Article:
1. Introduction to Dr. McNamara:
Dr. McNamara is a social scientist, a researcher, and a social worker in the Air Force. She does clinical work, research, and teaching for the Air Force. For her Ph.D. dissertation, she was able to partner on DoD projects happening at her university which looked at the experiences of LGBT service members after the repeal of “Don’t Ask, Don’t Tell”.
So many people go to therapy for troubled marriages” -- Dr. Kati McNamara
Even though people could serve opening in the military regardless of their sexual orientation starting in 2013, it wasn't until 2015 that same sex military couples have been respected as legit couples. Meaning that prior to 2015 and the federal rule recognizing same-sex marriage, spouses couldn't get an military ID's, health insurance, go to the commissary on their own, or pick up their kids from school on the military base. According to Dr. McNamara, “It’s an emotional and logistical problem.”
Between 2013 and 2015, several support groups formed to support same sex spouses:
If they hear a red flag--someone saying something negative about LGBT people--they code that as this person is probably not safe." -- Dr. Kati McNamara
3. Unique LGBT Couple and Family Military Experiences:
The ripples of all of this is what Dr. McNamara and her colleagues researched. When though "Don’t Ask, Don’t Tell" had been repealed a few years prior, when Dr. McNamara signed up for the military, her paperwork to sign up still had forms saying that she wouldn’t be in a same-sex relationship. According to Dr. McNamara, there is a lot of mental math that people who are LGBT do in looking for green flags that other people are safe to disclose their sexual orientation to. And they have to do this every time they PCS and move.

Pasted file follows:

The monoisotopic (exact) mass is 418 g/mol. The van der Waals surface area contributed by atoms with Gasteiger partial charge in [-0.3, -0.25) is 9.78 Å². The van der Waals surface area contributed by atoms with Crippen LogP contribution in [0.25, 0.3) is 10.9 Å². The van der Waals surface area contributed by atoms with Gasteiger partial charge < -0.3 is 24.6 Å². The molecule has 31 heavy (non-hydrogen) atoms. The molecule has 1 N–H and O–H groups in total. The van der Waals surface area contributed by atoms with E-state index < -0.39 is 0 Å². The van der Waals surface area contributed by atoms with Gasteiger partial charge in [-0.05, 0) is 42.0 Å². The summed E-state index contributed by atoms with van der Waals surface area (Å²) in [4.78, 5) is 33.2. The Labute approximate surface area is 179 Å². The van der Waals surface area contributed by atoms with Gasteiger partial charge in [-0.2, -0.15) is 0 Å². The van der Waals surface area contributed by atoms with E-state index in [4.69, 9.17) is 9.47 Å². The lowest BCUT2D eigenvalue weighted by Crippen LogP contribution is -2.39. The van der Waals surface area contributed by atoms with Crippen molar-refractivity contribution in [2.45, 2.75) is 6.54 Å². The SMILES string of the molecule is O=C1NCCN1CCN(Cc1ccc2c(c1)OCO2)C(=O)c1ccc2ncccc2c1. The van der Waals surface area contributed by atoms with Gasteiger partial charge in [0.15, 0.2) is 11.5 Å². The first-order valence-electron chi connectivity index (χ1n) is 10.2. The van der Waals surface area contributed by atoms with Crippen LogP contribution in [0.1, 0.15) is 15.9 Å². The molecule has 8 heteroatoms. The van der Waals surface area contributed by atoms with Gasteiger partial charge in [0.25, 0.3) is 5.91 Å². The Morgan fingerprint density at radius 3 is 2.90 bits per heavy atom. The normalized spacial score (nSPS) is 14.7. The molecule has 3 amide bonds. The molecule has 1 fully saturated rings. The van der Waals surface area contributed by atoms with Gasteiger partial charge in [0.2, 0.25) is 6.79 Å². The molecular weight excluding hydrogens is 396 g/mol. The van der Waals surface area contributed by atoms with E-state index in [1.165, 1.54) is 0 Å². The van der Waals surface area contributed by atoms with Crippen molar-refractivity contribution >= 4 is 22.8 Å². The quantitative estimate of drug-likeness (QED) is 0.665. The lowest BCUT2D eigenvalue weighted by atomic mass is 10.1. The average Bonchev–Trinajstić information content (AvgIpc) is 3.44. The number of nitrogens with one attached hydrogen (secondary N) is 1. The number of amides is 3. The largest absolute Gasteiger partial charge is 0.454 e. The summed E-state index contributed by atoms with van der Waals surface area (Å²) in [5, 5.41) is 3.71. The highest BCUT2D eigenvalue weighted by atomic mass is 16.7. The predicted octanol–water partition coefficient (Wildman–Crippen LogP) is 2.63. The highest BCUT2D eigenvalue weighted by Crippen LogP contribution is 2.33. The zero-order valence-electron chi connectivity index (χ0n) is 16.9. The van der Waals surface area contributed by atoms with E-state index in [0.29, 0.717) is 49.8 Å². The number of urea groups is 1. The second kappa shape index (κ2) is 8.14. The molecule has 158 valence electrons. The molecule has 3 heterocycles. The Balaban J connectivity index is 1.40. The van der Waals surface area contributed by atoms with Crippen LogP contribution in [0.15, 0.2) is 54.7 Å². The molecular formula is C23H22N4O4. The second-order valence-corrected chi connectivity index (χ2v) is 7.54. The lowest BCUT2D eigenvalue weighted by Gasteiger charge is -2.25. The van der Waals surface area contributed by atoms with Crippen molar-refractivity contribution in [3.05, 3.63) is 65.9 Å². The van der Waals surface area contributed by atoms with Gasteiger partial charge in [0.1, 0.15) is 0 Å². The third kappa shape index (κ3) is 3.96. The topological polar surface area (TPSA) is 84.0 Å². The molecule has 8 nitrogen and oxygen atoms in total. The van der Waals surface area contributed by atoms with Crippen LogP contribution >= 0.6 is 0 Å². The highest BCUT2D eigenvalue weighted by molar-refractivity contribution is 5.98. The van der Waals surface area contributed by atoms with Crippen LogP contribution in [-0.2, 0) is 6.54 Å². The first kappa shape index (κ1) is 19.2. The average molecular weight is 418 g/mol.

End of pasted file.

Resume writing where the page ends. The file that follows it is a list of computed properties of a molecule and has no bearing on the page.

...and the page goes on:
In her and her colleagues research, they found that life is better after "Don't Ask, Don't Tell" and everyone is generally glad that same sex marriage is recognized, and "Don’t Ask, Don’t Tell" was repealed. However, they also found that people who are LGBT often still wonder about anti-LGBT views at the individual level and about how military culture has not caught up with the policies.
In the military, a lot of the resources for couples are with the chaplain. But historically there have been a lot of anti-LGBT chaplains in the military. There has also been a long history of trauma from the church toward LGBT individuals. This then puts a lot of couples off from considering going to the chaplain for help with their relationship. This experience of discrimination is related to physical and mental health problems--something called minority stress. There are between 75K - 100K LGBT service members, but LGBT folks have high attrition from the military because of minority stress and lack of acceptance.
Young LGBT people are looking for someone at least 1 rank higher than them to be out in order to be out." -- Dr. Kati McNamara
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Elizabeth Polinsky, MSW, LCSW, is a marriage and couple therapist specializing in working with military members, veterans, and their families. Liz is located in Norfolk, Virginia, and provides online counseling services throughout Virginia, South Carolina, and Arkansas. She is a Licensed Clinical Social Worker in Virginia (#0904011022), South Carolina (#11302), and Arkansas (#7735-C). She is also licensed as a Resident in Marriage and Family Therapy in Virginia (#0730000567) under the supervision of Marianne Coad, LPC, LMFT.
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The Communicate & Connect Podcast
In Communicate & Connect For Military Relationships, I provide educational tips for relationships, communication, and navigating military family life.